1. Judicial Reasoning and the Human Rights Act 1998 Helen Fenwick, Roger Masterman and Gavin Phillipson; Part I. The Interpretation of the Human Rights Act 1998: 2. The System of the European Convention on Human Rights and the Human Rights Act: The View from the Outside Colin Warbrick; 3. Aspiration or Foundation? The Status of Strasbourg Jurisprudence and the 'Convention Rights' in Domestic Law Roger Masterman; 4. Institutional Roles and Meanings of 'Compatibility' under the Human Rights Act 1998 David Feldman; 5. Choosing between Sections 3 and 4 Human Rights Act 1998: Judicial Reasoning after Ghaidan v Mendoza Aileen Kavanagh; 6. Clarity postponed? Horizontal Effect after Campbell and Re. S. Gavin Phillipson; 7. The Standard of Judicial Review and Legal Reasoning after the Human Rights Act Ian Leigh; 8. Principles of Deference under the Human Rights Act Sir David Keene; Part II. The Human Rights Act and Substantive Law: 9. The Common Law, Privacy and the Convention Gavin Phillipson; 10. Judicial Reasoning in Clashing Rights Cases Helen Fenwick; 11. Family Law and the Human Rights Act 1998: Judicial Restraint or Revolution? Sonia Harris-Short; 12. Article 14: A Protector, Not a Prosecutor Aaron Baker; 13. Criminal Procedure, The Presumption of Innocence and Judicial Reasoning under the Human Rights Act Paul Roberts; 14. Concluding remarks Ian Leigh.
Judicial Reasoning under the UK Human Rights Actby Helen Fenwick, Gavin Phillipson, Roger Masterman
Pub. Date: 03/03/2011
Publisher: Cambridge University Press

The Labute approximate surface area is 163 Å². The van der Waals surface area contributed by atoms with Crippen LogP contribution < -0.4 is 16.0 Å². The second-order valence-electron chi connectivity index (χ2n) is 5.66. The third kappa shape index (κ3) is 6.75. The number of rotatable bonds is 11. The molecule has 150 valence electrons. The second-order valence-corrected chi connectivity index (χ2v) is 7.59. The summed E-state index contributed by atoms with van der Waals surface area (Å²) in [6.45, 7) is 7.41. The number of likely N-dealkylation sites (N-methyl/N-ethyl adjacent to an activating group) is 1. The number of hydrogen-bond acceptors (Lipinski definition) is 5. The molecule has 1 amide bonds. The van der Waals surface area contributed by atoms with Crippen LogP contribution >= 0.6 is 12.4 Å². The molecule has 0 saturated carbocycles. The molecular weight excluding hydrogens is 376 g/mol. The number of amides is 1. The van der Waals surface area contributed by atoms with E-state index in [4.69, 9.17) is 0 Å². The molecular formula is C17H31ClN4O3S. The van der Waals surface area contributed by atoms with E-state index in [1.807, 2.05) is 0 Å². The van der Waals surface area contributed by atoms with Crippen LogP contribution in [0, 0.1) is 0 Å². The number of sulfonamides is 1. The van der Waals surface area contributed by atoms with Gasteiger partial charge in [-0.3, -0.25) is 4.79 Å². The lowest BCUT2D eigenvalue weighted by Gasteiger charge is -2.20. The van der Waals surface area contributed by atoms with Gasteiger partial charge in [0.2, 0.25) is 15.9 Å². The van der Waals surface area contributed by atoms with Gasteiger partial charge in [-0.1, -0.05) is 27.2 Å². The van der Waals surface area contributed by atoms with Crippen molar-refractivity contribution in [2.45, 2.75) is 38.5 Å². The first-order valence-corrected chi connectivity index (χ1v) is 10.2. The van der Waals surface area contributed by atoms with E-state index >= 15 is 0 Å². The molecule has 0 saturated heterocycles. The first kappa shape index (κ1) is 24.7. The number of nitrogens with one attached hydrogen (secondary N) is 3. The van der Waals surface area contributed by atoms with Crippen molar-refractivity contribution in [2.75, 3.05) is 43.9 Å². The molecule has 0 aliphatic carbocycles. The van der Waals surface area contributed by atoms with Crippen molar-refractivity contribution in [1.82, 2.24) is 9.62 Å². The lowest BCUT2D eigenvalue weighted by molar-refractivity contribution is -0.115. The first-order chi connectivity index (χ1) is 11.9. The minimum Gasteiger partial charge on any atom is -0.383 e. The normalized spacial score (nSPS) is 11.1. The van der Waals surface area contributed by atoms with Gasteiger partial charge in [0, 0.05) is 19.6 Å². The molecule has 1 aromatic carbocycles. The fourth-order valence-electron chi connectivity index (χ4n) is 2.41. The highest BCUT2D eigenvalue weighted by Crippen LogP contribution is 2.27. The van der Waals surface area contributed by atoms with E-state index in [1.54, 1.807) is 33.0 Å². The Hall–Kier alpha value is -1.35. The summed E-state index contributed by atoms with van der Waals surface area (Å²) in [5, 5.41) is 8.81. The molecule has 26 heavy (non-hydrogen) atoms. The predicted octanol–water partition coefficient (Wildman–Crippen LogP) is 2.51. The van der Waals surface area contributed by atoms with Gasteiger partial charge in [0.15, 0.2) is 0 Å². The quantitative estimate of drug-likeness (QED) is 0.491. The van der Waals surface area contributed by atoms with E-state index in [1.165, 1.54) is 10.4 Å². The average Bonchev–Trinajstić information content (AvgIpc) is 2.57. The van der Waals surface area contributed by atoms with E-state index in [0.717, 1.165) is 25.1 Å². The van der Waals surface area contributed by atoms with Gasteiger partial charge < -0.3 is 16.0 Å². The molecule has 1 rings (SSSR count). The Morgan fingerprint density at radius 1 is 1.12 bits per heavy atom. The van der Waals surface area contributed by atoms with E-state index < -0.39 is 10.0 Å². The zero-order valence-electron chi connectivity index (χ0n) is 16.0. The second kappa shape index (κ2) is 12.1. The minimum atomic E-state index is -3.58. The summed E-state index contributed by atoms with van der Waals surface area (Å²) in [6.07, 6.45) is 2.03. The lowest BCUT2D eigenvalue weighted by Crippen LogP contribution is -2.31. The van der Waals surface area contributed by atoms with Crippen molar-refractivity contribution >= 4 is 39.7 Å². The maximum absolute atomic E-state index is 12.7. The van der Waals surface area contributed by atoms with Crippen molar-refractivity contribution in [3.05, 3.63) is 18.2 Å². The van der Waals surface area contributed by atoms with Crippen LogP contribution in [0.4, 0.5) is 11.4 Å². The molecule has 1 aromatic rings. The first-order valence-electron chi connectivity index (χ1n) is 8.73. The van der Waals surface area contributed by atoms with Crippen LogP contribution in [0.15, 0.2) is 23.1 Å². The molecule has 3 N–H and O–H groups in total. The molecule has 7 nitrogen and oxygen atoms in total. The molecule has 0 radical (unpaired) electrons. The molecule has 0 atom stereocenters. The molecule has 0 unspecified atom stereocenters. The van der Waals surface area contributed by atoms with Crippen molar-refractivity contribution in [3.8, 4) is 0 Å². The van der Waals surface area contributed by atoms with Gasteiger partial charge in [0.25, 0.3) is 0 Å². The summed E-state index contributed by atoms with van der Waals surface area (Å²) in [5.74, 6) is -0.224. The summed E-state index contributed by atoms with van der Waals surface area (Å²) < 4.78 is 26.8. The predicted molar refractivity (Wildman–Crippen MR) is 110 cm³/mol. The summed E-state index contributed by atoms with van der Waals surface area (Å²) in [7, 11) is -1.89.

Judicial Reasoning under the UK Human Rights Act is a collection of essays written by leading experts in the field, which examines judicial decision-making under the UK's de facto Bill of Rights. The book focuses both on changes in areas of substantive law and the techniques of judicial reasoning adopted to implement the Act. The contributors therefore consider
Judicial Reasoning under the UK Human Rights Act is a collection of essays written by leading experts in the field, which examines judicial decision-making under the UK's de facto Bill of Rights. The book focuses both on changes in areas of substantive law and the techniques of judicial reasoning adopted to implement the Act. The contributors therefore consider first general Convention and Human Rights Act concepts - statutory interpretation, horizontal effect, judicial review, deference, the reception of Strasbourg case-law - since they arise across all areas of substantive law. They then proceed to examine not only the use of such concepts in particular fields of law (privacy, family law, clashing rights, discrimination and criminal procedure), but also the modes of reasoning by which judges seek to bridge the divide between familiar common law and statutory doctrines and those in the Convention.
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